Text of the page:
The Games Of Christmas ’10: Day 7

By RPS on December 7th, 2010 at 1:29 pm.

Today’s window on out advent calendar likes to be turned upside-down. It takes all sorts, eh? Adopt a brave face and give it a try. No, not like that. Try again. No, no. Again. No, you’ve got it all wrong. Try it one more time. You did it! Excellent. Today’s game will be very pleased…

…it’s VVVVVV!

Quinns: Of the two indie platformers of the year, Super Meat Boy was the all-American creation. Big, brash, bold and beautiful. VVVVVV, by Cambridge-based indie dev Terry Cavanagh, was the English offering- compact, pleasant, sincere and funny. Both games circled the edges of perfection and both were as brutal as they pleased, but while I love Super Meat Boy for how it plays, I love VVVVVV for how it does so much with so little.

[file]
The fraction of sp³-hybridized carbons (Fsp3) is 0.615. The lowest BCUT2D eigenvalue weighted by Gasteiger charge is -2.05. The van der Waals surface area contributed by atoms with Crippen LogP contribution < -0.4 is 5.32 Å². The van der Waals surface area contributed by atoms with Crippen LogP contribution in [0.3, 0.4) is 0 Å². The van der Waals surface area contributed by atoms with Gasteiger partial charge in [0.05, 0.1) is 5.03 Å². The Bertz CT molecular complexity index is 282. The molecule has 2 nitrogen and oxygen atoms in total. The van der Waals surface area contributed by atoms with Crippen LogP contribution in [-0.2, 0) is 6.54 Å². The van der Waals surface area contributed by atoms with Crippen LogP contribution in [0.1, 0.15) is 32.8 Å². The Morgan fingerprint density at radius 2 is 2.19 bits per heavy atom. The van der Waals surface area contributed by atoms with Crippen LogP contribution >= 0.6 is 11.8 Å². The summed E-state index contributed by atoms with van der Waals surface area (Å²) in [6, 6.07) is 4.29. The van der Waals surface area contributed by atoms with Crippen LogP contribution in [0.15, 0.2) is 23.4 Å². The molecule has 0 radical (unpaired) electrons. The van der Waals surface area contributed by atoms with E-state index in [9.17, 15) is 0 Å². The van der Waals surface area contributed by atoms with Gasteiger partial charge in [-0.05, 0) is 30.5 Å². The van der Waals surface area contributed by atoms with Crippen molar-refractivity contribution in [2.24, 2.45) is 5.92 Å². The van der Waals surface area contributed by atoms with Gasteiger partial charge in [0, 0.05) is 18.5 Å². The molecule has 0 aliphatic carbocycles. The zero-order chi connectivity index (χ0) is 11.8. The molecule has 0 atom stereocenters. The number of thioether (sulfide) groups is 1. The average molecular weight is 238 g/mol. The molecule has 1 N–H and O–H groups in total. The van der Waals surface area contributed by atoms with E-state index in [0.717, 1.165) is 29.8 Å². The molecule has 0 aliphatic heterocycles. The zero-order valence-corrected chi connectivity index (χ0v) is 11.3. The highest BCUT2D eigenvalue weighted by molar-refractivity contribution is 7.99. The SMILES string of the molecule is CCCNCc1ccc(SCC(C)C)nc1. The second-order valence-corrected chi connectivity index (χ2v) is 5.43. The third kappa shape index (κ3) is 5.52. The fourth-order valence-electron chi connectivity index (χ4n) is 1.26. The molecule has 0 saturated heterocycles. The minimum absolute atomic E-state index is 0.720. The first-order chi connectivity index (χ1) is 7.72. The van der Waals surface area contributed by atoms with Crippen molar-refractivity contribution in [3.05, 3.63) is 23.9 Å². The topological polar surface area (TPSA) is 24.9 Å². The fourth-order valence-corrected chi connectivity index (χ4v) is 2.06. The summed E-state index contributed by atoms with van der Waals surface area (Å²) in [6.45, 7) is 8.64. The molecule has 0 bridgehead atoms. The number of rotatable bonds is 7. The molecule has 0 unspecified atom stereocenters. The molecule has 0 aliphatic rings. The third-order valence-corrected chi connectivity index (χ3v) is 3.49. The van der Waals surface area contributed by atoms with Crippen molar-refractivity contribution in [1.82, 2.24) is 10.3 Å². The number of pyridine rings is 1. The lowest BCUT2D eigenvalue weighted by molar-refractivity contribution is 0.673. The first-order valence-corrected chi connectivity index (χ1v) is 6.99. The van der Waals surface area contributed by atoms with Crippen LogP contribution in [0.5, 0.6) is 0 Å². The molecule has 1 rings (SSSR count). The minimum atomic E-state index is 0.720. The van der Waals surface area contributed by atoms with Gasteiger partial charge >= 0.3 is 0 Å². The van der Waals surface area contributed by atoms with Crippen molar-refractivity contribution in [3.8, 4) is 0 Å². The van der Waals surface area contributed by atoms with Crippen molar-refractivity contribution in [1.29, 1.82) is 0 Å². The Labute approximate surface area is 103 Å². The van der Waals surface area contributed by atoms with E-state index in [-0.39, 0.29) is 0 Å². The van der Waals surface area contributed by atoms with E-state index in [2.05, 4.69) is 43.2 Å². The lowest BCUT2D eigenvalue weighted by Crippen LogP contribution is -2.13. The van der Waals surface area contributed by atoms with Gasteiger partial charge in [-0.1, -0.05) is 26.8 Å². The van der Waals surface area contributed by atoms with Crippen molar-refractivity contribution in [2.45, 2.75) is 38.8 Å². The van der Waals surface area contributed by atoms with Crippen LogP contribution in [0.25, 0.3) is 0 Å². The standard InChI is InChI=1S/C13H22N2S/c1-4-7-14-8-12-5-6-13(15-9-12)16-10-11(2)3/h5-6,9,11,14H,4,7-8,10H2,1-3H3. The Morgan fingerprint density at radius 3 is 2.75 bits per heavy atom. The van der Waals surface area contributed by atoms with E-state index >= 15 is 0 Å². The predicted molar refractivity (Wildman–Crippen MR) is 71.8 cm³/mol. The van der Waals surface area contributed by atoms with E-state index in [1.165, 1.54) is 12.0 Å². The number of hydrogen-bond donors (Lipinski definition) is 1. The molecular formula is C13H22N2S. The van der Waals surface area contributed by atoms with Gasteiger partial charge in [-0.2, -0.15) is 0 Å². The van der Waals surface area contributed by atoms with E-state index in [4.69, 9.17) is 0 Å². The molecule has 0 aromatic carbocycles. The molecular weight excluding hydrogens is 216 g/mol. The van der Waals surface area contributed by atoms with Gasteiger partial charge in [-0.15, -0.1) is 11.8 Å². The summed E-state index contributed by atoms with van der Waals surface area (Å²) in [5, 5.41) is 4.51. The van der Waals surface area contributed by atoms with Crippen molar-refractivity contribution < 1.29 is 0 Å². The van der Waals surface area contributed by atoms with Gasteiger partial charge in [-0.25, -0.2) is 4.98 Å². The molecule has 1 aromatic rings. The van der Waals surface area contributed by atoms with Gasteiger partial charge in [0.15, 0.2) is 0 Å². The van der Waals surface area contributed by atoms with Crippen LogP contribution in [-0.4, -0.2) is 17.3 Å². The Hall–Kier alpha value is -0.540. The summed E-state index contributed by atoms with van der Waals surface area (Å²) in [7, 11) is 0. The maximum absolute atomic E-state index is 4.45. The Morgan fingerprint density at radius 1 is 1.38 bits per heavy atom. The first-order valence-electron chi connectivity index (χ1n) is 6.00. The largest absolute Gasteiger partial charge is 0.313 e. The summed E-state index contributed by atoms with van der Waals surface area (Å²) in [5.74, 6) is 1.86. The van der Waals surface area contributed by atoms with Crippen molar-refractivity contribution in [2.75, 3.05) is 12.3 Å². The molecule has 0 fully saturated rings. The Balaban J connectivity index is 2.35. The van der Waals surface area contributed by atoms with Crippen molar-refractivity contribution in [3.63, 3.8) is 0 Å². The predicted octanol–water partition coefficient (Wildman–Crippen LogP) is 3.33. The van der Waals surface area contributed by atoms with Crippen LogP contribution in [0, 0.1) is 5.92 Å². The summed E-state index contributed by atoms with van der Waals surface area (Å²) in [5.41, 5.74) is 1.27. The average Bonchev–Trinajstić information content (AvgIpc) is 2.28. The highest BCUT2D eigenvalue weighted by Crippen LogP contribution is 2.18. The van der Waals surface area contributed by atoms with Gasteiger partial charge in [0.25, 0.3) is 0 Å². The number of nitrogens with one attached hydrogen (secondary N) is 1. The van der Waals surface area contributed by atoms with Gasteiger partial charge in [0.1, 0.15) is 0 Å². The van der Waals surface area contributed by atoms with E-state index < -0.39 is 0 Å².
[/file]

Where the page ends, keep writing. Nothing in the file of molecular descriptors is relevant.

It’s as simple as the binary expressions on everyone’s faces. The cast of VVVVVV can wear either a beaming smile or a comedy frown, but both are such evocative expressions that the change from one to the other is both amusing and affecting. Similarly, the dialogue is sparse, but when you do talk to one of your crew the different personalities of Violet, Victoria, Vitellary, Vermilion and Verdigris all reveal themselves to be distinct, believable and likeable. Through a meagre quantity of text VVVVVV flushes its world with enough humanity to make your weaving between giant spikes or dodging a floating car serious business. Hero business, even! This is probably the one area where VVVVVV leaves Super Meat Boy behind. SMB’s comedy skits aren’t a patch on VVVVVV’s hinted romantic involvements, or the implied pluck of your character. This game is all charm.

Come to think of it, VVVVVV’s music is another great example of “more with less”. The game’s bare-bones chiptunes are as simple as they are stirring, and (outside of Space Funeral) they’re probably my favourite game soundtrack in 2010. It’s astonishing work, and if you played VVVVVV, I’ll prove it. Listen to this, and see just how hard your heart skips a beat at 0:17. Brilliant. And, oh my goodness, this.